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Anti-China sentiment impacts investment

Daryl Guppy
Daryl Guppy • 6 min read
Anti-China sentiment impacts investment
Covid-19, the “Black Lives Matter” protests and the collapse of the UK economy, are all important issues, but they also mask the acceleration in anti-China sentiment.
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(June 19): Singapore is an integral component of globalisation and global trade. It is a role that goes beyond the obvious success of the city-state’s port and airport facilities to include service and supply provision of global companies active in Asia. But there is a danger of developing a self-congratulatory bubble as global news is dominated by Covid-19, the “Black Lives Matter” protests and the collapse of the UK economy. These are all important issues, but they also mask the acceleration in anti-China sentiment.

To be fair, it is easier to assess these changes if you are living in-country rather than relying on local coverage of global events. Singapore and Asia underestimate the growth and vehemency of the anti-China attacks taking place in Australia and the US. This is no longer largely rhetoric and not just about telecommunications networking giant Huawei. Covid-19 has accelerated a serious hardening of positions with a comprehensive media war fed by coordinated leaks and reports from organisations that are funded by government and arms manufacturers.

One national newspaper in Australia routinely carries 10 to 12 full or half-page articles from their weekend opinion columnists that are quite clearly anti-Chinese. The television stations also air regular feature programs on the China threat or its sinister activities in Australia. They all concentrate on the threat that China poses to Australia and alleged attempts to interfere with all manner of Australian activities.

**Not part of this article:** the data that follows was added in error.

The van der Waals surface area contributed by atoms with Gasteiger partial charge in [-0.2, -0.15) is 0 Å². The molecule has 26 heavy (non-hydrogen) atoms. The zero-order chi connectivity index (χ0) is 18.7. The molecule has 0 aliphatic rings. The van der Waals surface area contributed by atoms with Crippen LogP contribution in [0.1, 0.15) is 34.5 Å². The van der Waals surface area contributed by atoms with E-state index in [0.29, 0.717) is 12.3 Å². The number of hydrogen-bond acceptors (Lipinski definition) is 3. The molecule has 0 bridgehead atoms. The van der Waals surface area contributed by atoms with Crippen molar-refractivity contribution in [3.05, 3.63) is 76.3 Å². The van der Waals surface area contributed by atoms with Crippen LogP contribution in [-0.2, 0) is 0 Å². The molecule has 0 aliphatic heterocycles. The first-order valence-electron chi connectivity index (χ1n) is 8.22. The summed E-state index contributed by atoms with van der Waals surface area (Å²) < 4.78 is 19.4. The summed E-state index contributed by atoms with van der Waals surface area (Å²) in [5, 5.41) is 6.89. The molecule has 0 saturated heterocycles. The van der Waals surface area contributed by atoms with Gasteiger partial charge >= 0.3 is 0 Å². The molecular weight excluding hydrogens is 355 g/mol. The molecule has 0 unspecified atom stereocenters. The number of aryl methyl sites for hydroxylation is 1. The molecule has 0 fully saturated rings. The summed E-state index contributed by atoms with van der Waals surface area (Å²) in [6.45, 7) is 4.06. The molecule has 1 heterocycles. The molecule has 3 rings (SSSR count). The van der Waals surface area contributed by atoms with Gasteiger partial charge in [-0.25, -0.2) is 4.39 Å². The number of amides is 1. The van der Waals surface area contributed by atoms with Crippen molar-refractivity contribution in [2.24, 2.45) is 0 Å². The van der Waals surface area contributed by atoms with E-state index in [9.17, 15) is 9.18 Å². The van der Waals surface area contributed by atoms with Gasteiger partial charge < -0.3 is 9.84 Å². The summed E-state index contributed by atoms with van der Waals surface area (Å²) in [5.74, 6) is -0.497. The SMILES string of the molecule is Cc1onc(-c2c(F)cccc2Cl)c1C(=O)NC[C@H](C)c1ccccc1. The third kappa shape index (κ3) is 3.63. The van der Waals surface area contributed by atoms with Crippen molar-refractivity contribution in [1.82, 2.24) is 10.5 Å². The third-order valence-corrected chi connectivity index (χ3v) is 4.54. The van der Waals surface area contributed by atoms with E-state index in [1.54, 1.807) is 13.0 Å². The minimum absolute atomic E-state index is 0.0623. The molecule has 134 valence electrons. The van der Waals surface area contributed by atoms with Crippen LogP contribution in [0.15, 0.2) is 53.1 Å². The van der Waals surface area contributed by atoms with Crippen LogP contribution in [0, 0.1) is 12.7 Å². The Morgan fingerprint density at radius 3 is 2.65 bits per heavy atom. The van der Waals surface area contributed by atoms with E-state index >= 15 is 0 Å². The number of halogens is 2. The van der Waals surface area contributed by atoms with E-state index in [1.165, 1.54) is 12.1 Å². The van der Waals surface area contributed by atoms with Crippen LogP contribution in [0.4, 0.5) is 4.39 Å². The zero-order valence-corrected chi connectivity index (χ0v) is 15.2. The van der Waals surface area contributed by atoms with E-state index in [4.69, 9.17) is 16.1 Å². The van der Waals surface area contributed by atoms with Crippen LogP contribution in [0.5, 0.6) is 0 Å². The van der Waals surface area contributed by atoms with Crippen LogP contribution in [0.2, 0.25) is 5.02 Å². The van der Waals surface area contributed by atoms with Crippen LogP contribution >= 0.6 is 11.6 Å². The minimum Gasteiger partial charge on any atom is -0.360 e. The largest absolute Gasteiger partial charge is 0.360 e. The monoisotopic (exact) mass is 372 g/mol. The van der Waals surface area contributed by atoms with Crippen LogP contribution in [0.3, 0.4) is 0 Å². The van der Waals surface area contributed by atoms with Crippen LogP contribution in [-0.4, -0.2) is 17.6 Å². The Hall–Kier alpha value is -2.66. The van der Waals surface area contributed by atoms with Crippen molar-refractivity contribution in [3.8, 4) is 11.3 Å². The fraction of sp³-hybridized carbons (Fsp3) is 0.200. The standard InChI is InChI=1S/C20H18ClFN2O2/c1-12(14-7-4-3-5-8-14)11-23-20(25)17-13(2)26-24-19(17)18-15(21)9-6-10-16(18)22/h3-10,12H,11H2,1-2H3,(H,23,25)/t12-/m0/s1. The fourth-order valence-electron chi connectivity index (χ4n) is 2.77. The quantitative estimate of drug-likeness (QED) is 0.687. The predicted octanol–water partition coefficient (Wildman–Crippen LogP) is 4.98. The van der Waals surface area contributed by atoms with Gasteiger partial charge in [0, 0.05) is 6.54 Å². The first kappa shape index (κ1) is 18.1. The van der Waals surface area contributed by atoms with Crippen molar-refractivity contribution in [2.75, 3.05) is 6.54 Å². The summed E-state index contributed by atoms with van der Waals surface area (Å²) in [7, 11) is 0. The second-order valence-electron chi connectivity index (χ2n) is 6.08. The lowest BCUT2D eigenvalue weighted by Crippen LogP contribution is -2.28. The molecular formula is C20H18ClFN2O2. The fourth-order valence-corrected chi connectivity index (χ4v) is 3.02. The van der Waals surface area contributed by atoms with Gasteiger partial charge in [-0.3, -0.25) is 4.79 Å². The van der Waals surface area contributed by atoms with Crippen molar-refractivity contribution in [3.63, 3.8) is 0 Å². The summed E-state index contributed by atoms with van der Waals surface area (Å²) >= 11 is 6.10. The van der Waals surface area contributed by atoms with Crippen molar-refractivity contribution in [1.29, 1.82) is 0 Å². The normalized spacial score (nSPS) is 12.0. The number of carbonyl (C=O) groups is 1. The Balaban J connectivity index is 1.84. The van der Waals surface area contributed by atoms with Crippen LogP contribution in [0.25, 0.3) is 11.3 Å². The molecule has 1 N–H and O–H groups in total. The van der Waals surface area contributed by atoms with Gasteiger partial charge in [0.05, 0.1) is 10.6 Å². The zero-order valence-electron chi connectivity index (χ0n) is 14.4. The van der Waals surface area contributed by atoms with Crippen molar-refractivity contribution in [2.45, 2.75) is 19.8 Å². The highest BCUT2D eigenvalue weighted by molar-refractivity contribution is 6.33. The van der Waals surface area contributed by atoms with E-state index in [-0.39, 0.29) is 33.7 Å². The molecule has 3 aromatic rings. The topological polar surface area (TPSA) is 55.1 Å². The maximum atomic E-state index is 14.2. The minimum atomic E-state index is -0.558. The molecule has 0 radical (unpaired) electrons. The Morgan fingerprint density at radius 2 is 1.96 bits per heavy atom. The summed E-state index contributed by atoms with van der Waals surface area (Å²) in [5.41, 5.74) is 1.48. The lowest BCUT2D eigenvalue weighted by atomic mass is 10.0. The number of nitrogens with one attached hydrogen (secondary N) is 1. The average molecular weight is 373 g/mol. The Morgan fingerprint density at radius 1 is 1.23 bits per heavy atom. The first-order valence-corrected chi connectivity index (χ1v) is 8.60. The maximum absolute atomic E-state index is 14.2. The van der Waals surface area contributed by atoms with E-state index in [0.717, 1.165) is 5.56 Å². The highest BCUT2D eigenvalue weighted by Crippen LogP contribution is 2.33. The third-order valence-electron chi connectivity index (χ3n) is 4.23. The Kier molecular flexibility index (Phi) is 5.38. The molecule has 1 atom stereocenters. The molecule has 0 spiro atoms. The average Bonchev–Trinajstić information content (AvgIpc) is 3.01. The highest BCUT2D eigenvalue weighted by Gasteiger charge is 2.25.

Some information are clearly leaked while others — like that story claiming to be based on a secret US intelligence report when it actually came from publicly available sources — are simply conflated.

China’s recent action at the conclusion of a 12–month enquiry into the pricing of Australian barley exports and the suspension of some abattoir export licences following a 12–month failure to rectify customs errors are cited as deliberately coercive.

It is rare to find an article supporting the Australia–China relationship. Those that do are increasingly branded as unpatriotic or beneficial to self-interested greedy businessmen. For example, the China Matters think tank — whose board includes the current Ambassador to China — was accused in some media stories of lobbying against Australia’s national interests by preparing discussion papers on China policy issues.

There is also an increasing number of reports from so-called independent think tanks, some funded by the Australian Department of Defence and US arms manufacturers. Rather than being independent, they are registered as an agent of foreign influence. The information is often sensationalist in its claims and designed to meet an underlying and poorly disguised ideological agenda. These reports are eventually featured prominently in the Australian media.

In the minds of the public, these anti-China reports do not distinguish between Chinese nationals and others of Chinese descent, including Singaporeans. This means that Singaporean investment in Australia tends to get lumped with Chinese investments.